So I’m at Wilson’s Creek NC, a beautiful rapid filled gorge where you can swim and jump into rapids and enjoy the day in a beautiful but crowded landscape. I’m standing on the edge of a rock looking down over a deep pool that I’ve seen kids jump and dive in. I’m going to jump. But I don’t jump. I’m scared. Then I get on myself because I have jumped off of great heights into water before. I used to do flips off of high boards, I was a canopy tour guide for Gods sake, but I feel hesitation and fear over a 6 foot leap into water. I noticed that I was giving myself shit, I was judging the fear. I even thought, “so much for living fearless!” A phrase my friend and I picked up for when we do something stupid, but somehow we convinced ourselves that it was good to live without fear.
I mean we are told, even in metaphysical circles, that fear is bad. Fear holds us back. Fear is False Evidence Appearing Real. So as I was ridiculing myself for having a normal reaction for jumping into the unknown it occurred to me that 1. I knew I was still going to jump, and 2. Fear is not such a bad thing. So I stood there in my fear. I knew I would be okay, and I knew it’s a normal reaction to jumping like that since my brain knows I can not fly and that I can not see what’s below the surface of the water. I decided to meet my fear and to ask it why it was there, since I have done a lot of crazy, reckless and badass things in my life. Why now?
Here is what I learned from fear. Fear is a gift just like joy or love or any other emotion. If I did not experience some fear, it means I have not learned anything on my journey here. I fear getting burned because I have been before. I fear going into a creepy, windowless van with a dude named Uncle sticky because I have heard of such horrors. I know who and what I value most by the fear I feel at the thought of losing them. It helps me prioritize. I also know what I feel is unacceptable treatment of my fellow man and nature beings by the fear I feel when I see our basic human rights being manipulated away from us by our current administration. I always thought of fear as something to fight, something that made me weak, and something that held me back. But like anything else, it’s in moderation. Fear can be a great friend. Fear can make me stay away from a dangerous situation like driving on icy roads when I don’t need to. Fear can remind me that no matter how much I like someone, if they have drug problems, I can quickly fall into my old co-dependent cycles. Fear reminds me how good I feel not smoking, and to never do it again. Fear can be gentle if you listen.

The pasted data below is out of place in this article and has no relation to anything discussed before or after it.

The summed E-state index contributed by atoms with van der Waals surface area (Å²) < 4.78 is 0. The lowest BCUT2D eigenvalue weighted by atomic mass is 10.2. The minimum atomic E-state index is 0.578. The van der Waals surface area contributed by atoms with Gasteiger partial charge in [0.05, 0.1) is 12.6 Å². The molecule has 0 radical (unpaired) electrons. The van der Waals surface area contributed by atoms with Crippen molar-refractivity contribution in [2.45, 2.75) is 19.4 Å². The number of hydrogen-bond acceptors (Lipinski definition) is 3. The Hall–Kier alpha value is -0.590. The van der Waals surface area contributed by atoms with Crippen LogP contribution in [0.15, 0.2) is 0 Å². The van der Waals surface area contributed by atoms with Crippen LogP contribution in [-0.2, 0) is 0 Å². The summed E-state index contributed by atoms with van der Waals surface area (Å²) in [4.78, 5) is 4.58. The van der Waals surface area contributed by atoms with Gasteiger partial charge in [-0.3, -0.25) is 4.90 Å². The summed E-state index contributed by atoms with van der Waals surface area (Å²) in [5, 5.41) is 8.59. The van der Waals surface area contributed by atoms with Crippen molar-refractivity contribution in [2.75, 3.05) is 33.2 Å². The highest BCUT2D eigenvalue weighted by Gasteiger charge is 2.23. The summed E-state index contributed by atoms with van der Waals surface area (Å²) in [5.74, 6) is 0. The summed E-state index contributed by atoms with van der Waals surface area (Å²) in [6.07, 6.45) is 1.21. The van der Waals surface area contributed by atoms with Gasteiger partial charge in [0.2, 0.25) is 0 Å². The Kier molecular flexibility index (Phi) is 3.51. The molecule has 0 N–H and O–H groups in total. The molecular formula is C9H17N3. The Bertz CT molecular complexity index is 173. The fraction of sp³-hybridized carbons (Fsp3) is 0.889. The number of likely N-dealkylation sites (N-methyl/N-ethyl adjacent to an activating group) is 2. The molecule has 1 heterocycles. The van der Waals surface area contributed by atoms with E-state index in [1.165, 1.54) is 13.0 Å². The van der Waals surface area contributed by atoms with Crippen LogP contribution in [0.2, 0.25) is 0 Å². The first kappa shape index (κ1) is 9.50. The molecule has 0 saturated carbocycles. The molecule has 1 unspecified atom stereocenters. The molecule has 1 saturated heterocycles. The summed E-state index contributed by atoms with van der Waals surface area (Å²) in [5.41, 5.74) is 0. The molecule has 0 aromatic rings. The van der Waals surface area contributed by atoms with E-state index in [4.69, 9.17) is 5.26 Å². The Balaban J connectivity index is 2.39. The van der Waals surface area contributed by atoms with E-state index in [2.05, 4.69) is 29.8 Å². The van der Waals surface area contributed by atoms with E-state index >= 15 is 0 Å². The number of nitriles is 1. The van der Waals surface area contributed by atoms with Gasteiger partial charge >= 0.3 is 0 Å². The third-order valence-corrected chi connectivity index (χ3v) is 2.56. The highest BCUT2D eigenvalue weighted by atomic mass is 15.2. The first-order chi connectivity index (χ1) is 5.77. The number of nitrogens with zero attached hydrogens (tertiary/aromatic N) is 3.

Fear gives us pause to consider, is this right for me. It also with often, like anger, tells us when something is definitely NOT right for us. Fear lets me take the time to weigh the consequences. In this case, I know they are minimal and I choose to take the action and plunge into the water. That moment of fear gripping me tighter all the way down, until I submerge refreshed and come up unscathed and victorious.
Fear also gives us all the opportunity to be courageous. Without fear to conquer how would we ever know we have moved farther into our journey? Fear also gives us the opportunity to look it in the eyes, and say, I know, but I’m going to do this because I want to, because I have to! The grand moment we let go of fear’s hand and leap into the unknown, there is this space where we recognize, “I’m doing it!” and that moment, that is breathtaking and priceless. It may be for milliseconds like in my jump. And if may last for years, like in my business. But it is beautiful and if it were not from my fears, my programming from past events, then I would have nothing to rise above. No real challenge. Because if you don’t feel fear, how can you feel you have really accomplished anything on a profound level? Everything I am most proud of was something that scared me shitless. It was not good or bad that I was fearful; it was not good or bad that I felt courageous in a situation that may not elicit any emotion from anyone else. But it was my experience and it was heightened by fear, fear saying to slow down, to be careful, and show me images of all that could go wrong, and I thanked my fear, and went forward regardless.
I’m glad I took the time to really get to know my fear, why it was there, and what it is here to teach me. I’m sure it will be back, and over things that are of far greater consequence. I will listen, like the advice of a good friend, but in the end, I’m going to do whatever I want despite what fear tells me.